The scrutiny started in 2010 and continued to just before the 2012 presidential election. Among the targeted groups were the Tea Party Patriots; True the Vote, the Houston group that combats election fraud; and Crossroads Grassroots Policy Strategies, a nonprofit political group advised by Republican strategist Karl Rove.
The panel is among three congressional committees investigating the IRS. The others are the Oversight Committee and the House Ways and Means Committee.
"From the onset of our bipartisan investigation, we’ve remained committed to getting to the truth and ensuring that the IRS treats all tax-exempt applicants fairly," Hatch and Wyden said. "Though we are in the final stages of finishing our bipartisan report," they added, the inspector general "has yet to release its findings regarding the lost Lois Lerner e-mails at the IRS."
Oversight Committee Chairman Darrell Issa said his panel looked forward to examining the emails.
"Though it is unclear whether [the inspector general] has found all of the missing Lois Lerner e-mails, there may be significant information in this discovery," he told the Examiner. "The Oversight Committee will be looking for information about her mindset and who she was communicating with outside the IRS during a critical period of time when the IRS was targeting conservative groups.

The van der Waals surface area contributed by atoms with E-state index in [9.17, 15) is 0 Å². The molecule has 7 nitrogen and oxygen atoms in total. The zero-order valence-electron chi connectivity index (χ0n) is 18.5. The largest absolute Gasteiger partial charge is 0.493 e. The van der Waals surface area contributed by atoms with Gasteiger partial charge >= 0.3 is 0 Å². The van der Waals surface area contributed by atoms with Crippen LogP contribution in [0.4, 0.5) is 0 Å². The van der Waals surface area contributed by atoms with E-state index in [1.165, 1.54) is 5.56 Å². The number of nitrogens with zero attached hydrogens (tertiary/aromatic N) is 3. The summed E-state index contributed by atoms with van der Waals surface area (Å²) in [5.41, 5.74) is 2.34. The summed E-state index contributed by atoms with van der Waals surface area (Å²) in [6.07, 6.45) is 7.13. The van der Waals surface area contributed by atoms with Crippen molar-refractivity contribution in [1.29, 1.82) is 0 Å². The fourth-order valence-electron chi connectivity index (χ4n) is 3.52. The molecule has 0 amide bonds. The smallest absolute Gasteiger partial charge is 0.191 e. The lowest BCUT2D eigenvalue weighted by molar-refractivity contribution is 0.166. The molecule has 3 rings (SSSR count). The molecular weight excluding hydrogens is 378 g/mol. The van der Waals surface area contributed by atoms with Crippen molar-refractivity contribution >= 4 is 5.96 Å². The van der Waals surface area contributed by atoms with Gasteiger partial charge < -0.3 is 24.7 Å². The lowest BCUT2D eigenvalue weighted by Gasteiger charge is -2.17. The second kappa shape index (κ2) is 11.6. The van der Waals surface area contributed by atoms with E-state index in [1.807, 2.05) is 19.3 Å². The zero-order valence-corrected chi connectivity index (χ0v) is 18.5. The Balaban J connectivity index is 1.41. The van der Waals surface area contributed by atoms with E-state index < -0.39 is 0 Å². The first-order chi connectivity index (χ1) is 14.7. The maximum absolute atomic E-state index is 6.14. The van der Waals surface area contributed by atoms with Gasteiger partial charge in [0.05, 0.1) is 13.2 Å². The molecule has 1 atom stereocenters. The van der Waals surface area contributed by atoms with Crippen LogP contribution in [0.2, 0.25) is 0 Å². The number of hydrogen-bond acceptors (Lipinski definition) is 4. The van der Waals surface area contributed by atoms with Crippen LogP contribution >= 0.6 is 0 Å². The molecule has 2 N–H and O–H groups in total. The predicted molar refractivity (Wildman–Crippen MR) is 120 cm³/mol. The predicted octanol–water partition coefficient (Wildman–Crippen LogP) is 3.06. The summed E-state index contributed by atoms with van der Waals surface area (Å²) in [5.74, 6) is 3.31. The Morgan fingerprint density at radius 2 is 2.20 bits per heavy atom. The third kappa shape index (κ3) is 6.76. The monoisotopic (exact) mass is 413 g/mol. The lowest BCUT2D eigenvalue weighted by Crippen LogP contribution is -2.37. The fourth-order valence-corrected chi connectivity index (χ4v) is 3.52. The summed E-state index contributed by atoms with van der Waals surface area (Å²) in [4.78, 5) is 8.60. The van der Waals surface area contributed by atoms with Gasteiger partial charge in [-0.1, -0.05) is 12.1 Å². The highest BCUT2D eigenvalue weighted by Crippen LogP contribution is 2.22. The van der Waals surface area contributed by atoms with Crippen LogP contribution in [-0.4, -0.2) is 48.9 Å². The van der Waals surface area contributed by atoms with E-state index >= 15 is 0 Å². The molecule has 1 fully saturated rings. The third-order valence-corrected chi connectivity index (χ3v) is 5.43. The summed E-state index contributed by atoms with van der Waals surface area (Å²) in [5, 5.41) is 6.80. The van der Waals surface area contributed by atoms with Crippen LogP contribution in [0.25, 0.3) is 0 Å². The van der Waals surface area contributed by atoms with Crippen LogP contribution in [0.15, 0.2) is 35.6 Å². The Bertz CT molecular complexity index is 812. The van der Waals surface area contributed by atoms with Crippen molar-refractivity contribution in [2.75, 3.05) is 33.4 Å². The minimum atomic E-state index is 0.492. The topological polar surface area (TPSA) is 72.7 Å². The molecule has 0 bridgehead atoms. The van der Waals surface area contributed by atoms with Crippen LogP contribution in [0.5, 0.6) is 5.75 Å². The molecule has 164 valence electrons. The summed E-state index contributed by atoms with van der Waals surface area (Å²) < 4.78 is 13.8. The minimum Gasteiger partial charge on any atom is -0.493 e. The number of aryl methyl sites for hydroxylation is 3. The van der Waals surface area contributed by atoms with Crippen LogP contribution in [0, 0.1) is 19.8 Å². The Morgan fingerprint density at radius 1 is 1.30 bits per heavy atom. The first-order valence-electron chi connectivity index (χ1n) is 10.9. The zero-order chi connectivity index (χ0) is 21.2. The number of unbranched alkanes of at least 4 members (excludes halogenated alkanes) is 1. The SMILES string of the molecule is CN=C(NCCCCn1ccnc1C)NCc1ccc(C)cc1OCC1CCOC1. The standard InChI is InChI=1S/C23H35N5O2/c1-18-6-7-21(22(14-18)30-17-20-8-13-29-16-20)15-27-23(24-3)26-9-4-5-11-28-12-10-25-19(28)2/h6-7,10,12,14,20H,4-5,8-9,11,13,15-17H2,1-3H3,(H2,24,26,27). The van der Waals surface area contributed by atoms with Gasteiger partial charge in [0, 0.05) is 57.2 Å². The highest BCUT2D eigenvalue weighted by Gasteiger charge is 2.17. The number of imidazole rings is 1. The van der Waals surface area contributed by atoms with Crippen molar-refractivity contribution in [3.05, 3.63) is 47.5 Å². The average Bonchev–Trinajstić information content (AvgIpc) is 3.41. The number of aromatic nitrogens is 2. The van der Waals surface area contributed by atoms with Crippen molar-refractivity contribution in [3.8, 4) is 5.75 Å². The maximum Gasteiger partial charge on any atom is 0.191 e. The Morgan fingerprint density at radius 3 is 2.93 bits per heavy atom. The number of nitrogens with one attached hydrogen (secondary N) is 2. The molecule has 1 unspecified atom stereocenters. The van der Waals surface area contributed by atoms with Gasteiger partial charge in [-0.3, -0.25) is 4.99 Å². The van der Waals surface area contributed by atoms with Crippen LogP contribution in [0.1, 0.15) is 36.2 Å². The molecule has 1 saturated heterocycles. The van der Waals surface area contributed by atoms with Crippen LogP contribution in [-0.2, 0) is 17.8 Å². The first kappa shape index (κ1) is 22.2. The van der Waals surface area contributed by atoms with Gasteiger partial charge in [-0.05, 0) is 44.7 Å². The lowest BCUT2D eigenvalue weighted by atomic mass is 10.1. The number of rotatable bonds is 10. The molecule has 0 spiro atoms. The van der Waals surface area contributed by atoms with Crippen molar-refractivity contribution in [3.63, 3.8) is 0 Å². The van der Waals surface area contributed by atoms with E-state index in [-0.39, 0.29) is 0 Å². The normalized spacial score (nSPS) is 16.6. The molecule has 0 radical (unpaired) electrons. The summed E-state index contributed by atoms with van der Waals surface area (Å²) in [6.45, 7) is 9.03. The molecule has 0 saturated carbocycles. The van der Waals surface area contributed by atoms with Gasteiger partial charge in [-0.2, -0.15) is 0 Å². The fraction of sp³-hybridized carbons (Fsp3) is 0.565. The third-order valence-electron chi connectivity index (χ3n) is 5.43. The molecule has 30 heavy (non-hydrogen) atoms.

"This discovery also underscores the lack of cooperation Congress has received from the IRS," Issa said. "The agency first failed to disclose the loss to Congress and then tried to declare Lerner’s e-mails gone and lost forever.
"Once again, it appears the IRS hasn’t been straight with Congress and the American people."
The latest wrinkle in the IRS scandal drew only ire from those who have been battling the agency over the unprecedented scrutiny.
"While this revelation is welcomed news, it underscores the fact that the IRS has impeded the congressional investigation into its targeting scheme," Jay Sekulow, chief counsel for the American Center for Law and Justice, told Newsmax. "We are hopeful that the information contained in the recovered emails will shed more light on the calculated scheme to unlawfully and unconstitutionally target conservative organizations in the run-up to the 2012 elections."
The center represents 41 organizations in 22 states that have sued the IRS and the Obama administration in federal court. A federal judge dismissed the lawsuit last month.
The ACLJ is planning an appeal.
Sekulow said that seven of those groups are still waiting for IRS action on their applications, "with one organization's application on-hold for nearly five years."
"These people have filed things under oath with the judicial branch of government — in our lawsuit and other lawsuits," she said. "They have provided statements to Congress. They’re totally dishonest."
The federal lawsuits Mitchell filed against the IRS in the targeting scandal also were dismissed last month.
"The judge dismissed our cases because he was confident that the IRS had stopped the targeting," she said. "It was a completely ridiculous ruling."
One client, True the Vote, will not challenge the decision.
"They just believe it's hopeless," Mitchell said, adding that the group "has been totally discouraged by the courts."